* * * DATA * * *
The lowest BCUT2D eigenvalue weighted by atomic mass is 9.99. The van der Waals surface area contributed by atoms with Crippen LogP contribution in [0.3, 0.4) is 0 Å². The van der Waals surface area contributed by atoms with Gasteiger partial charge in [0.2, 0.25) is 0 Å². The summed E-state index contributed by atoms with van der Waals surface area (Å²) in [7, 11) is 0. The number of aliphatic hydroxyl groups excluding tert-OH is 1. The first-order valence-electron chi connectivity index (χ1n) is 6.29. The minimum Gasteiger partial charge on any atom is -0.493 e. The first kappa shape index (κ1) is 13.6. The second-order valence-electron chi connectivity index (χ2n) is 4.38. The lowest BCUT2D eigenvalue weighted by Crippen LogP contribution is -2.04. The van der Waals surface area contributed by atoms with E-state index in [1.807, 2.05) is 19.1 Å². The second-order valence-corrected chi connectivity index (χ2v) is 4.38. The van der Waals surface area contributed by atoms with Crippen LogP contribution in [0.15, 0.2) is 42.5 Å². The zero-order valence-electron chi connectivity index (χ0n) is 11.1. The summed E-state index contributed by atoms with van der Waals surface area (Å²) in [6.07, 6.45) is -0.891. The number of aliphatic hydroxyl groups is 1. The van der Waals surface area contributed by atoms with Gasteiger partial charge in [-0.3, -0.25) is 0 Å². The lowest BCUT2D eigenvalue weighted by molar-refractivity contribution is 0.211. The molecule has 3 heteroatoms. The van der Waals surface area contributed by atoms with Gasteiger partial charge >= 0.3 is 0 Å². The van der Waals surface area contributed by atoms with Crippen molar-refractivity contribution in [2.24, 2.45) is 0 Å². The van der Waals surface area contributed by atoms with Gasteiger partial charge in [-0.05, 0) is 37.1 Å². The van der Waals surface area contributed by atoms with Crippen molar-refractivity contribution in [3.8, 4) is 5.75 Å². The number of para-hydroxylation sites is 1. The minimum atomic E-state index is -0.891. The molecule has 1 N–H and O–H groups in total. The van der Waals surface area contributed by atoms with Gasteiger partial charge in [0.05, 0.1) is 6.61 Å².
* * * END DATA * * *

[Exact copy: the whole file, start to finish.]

The lowest BCUT2D eigenvalue weighted by atomic mass is 9.99. The van der Waals surface area contributed by atoms with Crippen LogP contribution in [0.3, 0.4) is 0 Å². The van der Waals surface area contributed by atoms with Gasteiger partial charge in [0.2, 0.25) is 0 Å². The summed E-state index contributed by atoms with van der Waals surface area (Å²) in [7, 11) is 0. The number of aliphatic hydroxyl groups excluding tert-OH is 1. The first-order valence-electron chi connectivity index (χ1n) is 6.29. The minimum Gasteiger partial charge on any atom is -0.493 e. The first kappa shape index (κ1) is 13.6. The second-order valence-electron chi connectivity index (χ2n) is 4.38. The lowest BCUT2D eigenvalue weighted by Crippen LogP contribution is -2.04. The van der Waals surface area contributed by atoms with E-state index in [1.807, 2.05) is 19.1 Å². The second-order valence-corrected chi connectivity index (χ2v) is 4.38. The van der Waals surface area contributed by atoms with Crippen LogP contribution in [0.15, 0.2) is 42.5 Å². The zero-order valence-electron chi connectivity index (χ0n) is 11.1. The summed E-state index contributed by atoms with van der Waals surface area (Å²) in [6.07, 6.45) is -0.891. The number of aliphatic hydroxyl groups is 1. The van der Waals surface area contributed by atoms with Gasteiger partial charge in [-0.3, -0.25) is 0 Å². The lowest BCUT2D eigenvalue weighted by molar-refractivity contribution is 0.211. The molecule has 3 heteroatoms. The van der Waals surface area contributed by atoms with Gasteiger partial charge >= 0.3 is 0 Å². The van der Waals surface area contributed by atoms with Crippen molar-refractivity contribution in [2.24, 2.45) is 0 Å². The van der Waals surface area contributed by atoms with Gasteiger partial charge in [-0.05, 0) is 37.1 Å². The van der Waals surface area contributed by atoms with Crippen molar-refractivity contribution in [3.8, 4) is 5.75 Å². The number of para-hydroxylation sites is 1. The minimum atomic E-state index is -0.891. The molecule has 1 N–H and O–H groups in total. The van der Waals surface area contributed by atoms with Gasteiger partial charge in [0.05, 0.1) is 6.61 Å².